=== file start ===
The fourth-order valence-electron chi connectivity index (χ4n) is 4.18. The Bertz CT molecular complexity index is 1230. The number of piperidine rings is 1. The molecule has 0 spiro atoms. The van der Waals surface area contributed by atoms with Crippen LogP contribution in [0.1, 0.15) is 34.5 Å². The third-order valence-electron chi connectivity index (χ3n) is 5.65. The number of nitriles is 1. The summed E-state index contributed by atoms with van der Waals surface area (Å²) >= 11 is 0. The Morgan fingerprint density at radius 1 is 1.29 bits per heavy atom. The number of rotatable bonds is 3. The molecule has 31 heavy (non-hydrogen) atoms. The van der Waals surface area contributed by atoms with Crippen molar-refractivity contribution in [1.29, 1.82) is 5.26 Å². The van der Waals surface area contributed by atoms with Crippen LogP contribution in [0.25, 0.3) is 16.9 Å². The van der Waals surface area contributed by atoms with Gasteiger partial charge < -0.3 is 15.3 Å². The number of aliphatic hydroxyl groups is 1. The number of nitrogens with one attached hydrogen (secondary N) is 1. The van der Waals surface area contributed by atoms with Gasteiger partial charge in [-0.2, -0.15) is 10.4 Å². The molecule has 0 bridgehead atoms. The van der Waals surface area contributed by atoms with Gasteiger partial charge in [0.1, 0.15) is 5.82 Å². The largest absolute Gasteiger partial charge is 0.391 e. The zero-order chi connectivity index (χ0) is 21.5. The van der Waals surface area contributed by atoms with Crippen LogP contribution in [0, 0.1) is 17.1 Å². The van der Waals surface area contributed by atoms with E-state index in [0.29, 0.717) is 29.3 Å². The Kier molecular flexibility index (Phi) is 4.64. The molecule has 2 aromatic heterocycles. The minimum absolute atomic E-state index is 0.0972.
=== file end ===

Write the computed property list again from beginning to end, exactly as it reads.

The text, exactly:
The fourth-order valence-electron chi connectivity index (χ4n) is 4.18. The Bertz CT molecular complexity index is 1230. The number of piperidine rings is 1. The molecule has 0 spiro atoms. The van der Waals surface area contributed by atoms with Crippen LogP contribution in [0.1, 0.15) is 34.5 Å². The third-order valence-electron chi connectivity index (χ3n) is 5.65. The number of nitriles is 1. The summed E-state index contributed by atoms with van der Waals surface area (Å²) >= 11 is 0. The Morgan fingerprint density at radius 1 is 1.29 bits per heavy atom. The number of rotatable bonds is 3. The molecule has 31 heavy (non-hydrogen) atoms. The van der Waals surface area contributed by atoms with Crippen molar-refractivity contribution in [1.29, 1.82) is 5.26 Å². The van der Waals surface area contributed by atoms with Crippen LogP contribution in [0.25, 0.3) is 16.9 Å². The van der Waals surface area contributed by atoms with Gasteiger partial charge < -0.3 is 15.3 Å². The number of aliphatic hydroxyl groups is 1. The number of nitrogens with one attached hydrogen (secondary N) is 1. The van der Waals surface area contributed by atoms with Gasteiger partial charge in [-0.2, -0.15) is 10.4 Å². The molecule has 0 bridgehead atoms. The van der Waals surface area contributed by atoms with Gasteiger partial charge in [0.1, 0.15) is 5.82 Å². The largest absolute Gasteiger partial charge is 0.391 e. The zero-order chi connectivity index (χ0) is 21.5. The van der Waals surface area contributed by atoms with Crippen LogP contribution in [0, 0.1) is 17.1 Å². The van der Waals surface area contributed by atoms with E-state index in [0.29, 0.717) is 29.3 Å². The Kier molecular flexibility index (Phi) is 4.64. The molecule has 2 aromatic heterocycles. The minimum absolute atomic E-state index is 0.0972.